• Many others who are in the industry and who have retired from it. This industry was built on the legacy of the past which includes both men and women. It is important for us not to forget the history, whilst we spearhead moving into the next dimension.

 

What are some of your major achievements to date?

 

  • Growing from spending my first two months in the trucks with the teams and learning hands-on how to pack boxes and load and carry etc., to sales, which is my ‘first love’. Your lovely customers always make everything worth it!
  • Handling international moving, office, learning the ropes in all spheres of moving. This has made me well-rounded and adjusted.
  • Also I understand the entire business from the floor to the top level. You never get too big for your boots this way. It is very humbling: you never stop learning and it is important to embrace this spirit.
What is the best piece of advice you have ever received?

 

Remain logical and not emotional. I apply this in all I do. I do not hold grudges. I may explode when it’s needed! However, I move on and have a ‘solutions based’ mindset. Then step by step I get there. There are only so many hours in a day.
What is your favourite book and why? Winning by Jack Welch. This book assisted us to move from the approach of a small business to that of a medium enterprise. Sometimes you are so involved in the business that you cannot see it from the outside.

 

This book helped me in not only filling my cup which no one else can do but me: it also showed the human approach in business with your staff and employees/colleagues. This makes you a better manager and better leader. It all starts from the top. It’s a huge responsibility.

 

At times, even these days, I do sometimes think “This is not for me!” Then I re-focus and carry on. Once you accept your role, you are well on your way to getting things done the way they should be done, bearing in mind always that we are in a people business. Never forget to be human. No matter what the stress or pressure or deadline. This is not always easy to practise. But we keep trying. We never stop starting!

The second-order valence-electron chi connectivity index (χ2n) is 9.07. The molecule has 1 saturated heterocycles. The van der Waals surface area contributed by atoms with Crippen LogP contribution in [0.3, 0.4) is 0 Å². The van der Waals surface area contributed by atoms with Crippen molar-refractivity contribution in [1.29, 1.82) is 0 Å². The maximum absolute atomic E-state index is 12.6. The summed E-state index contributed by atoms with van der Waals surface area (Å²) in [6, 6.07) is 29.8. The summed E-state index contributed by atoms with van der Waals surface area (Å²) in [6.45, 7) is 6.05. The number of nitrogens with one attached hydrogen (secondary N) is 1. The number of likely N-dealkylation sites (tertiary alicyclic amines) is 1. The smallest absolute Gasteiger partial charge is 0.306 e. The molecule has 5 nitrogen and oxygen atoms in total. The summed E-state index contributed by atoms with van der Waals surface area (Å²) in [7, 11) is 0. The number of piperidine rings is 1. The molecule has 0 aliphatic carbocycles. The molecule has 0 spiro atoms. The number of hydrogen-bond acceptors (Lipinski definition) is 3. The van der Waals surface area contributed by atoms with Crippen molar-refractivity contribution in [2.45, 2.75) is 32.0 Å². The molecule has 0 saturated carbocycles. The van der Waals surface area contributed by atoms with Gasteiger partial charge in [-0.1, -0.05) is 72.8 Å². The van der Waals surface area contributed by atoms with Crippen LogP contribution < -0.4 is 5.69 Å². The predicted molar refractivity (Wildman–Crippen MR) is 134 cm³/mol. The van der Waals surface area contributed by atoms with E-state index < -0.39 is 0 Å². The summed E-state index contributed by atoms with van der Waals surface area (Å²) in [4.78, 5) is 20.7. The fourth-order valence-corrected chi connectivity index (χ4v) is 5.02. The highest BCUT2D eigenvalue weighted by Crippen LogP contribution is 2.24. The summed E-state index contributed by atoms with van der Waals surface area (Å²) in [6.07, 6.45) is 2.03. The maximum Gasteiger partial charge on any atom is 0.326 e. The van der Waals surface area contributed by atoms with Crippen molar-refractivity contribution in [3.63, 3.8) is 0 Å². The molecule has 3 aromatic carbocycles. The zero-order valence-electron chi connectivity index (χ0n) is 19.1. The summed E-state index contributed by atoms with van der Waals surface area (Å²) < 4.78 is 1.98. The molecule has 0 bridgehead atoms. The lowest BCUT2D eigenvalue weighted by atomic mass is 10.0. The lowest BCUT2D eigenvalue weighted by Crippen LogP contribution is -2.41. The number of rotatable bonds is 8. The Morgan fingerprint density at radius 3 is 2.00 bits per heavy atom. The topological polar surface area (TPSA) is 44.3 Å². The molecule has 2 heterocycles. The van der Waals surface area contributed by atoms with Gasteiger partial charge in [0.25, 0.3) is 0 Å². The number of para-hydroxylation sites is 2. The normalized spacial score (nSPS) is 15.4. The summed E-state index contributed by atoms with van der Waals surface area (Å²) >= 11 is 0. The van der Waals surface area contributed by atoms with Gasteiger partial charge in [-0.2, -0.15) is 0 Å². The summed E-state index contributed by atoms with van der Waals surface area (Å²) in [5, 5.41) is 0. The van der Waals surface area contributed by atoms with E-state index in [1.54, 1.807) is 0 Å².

Any other information you would like to share?

 

Ladies have huge boots to fill when it comes to male- dominated industries. However, we are not expected to be Super Woman. Let’s not put that on ourselves. We are equals on many levels and where we are not, do not be threatened.

 

We cannot do it all – no one can. I believe this is a man’s success. He prioritises, delegates, handles things directly, not rudely or emotionally and then all falls in place. Nothing is personal. We women need to be less touchy on certain front – that is my belief. If someone down-plays you in a board meeting or patronises you, speak your mind. Make it known you are not in agreement and leave it at that. We cannot always have our way. It’s a consensus and compromise game.

 

Feel at ease with having said your say and you will be at peace and will have left it in that day. Carrying things over to another day is just added baggage. No one wants to be heavier than they already are 😊! None of us have time for this!